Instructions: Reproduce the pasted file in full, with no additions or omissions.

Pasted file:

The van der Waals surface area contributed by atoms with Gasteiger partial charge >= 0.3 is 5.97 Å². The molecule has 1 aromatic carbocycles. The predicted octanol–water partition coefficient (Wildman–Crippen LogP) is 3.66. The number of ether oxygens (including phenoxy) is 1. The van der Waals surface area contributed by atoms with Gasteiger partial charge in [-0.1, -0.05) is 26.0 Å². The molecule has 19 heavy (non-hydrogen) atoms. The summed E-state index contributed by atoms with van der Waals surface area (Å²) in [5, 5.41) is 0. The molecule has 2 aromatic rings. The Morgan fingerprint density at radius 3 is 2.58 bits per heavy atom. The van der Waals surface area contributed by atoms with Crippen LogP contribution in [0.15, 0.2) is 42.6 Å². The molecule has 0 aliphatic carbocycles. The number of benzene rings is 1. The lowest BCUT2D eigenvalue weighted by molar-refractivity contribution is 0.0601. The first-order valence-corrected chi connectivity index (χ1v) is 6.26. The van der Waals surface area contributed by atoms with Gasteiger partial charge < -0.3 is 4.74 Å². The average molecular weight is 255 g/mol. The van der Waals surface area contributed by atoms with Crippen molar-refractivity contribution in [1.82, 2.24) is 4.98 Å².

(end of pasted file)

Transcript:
The van der Waals surface area contributed by atoms with Gasteiger partial charge >= 0.3 is 5.97 Å². The molecule has 1 aromatic carbocycles. The predicted octanol–water partition coefficient (Wildman–Crippen LogP) is 3.66. The number of ether oxygens (including phenoxy) is 1. The van der Waals surface area contributed by atoms with Gasteiger partial charge in [-0.1, -0.05) is 26.0 Å². The molecule has 19 heavy (non-hydrogen) atoms. The summed E-state index contributed by atoms with van der Waals surface area (Å²) in [5, 5.41) is 0. The molecule has 2 aromatic rings. The Morgan fingerprint density at radius 3 is 2.58 bits per heavy atom. The van der Waals surface area contributed by atoms with Crippen LogP contribution in [0.15, 0.2) is 42.6 Å². The molecule has 0 aliphatic carbocycles. The number of benzene rings is 1. The lowest BCUT2D eigenvalue weighted by molar-refractivity contribution is 0.0601. The first-order valence-corrected chi connectivity index (χ1v) is 6.26. The van der Waals surface area contributed by atoms with Gasteiger partial charge < -0.3 is 4.74 Å². The average molecular weight is 255 g/mol. The van der Waals surface area contributed by atoms with Crippen molar-refractivity contribution in [1.82, 2.24) is 4.98 Å².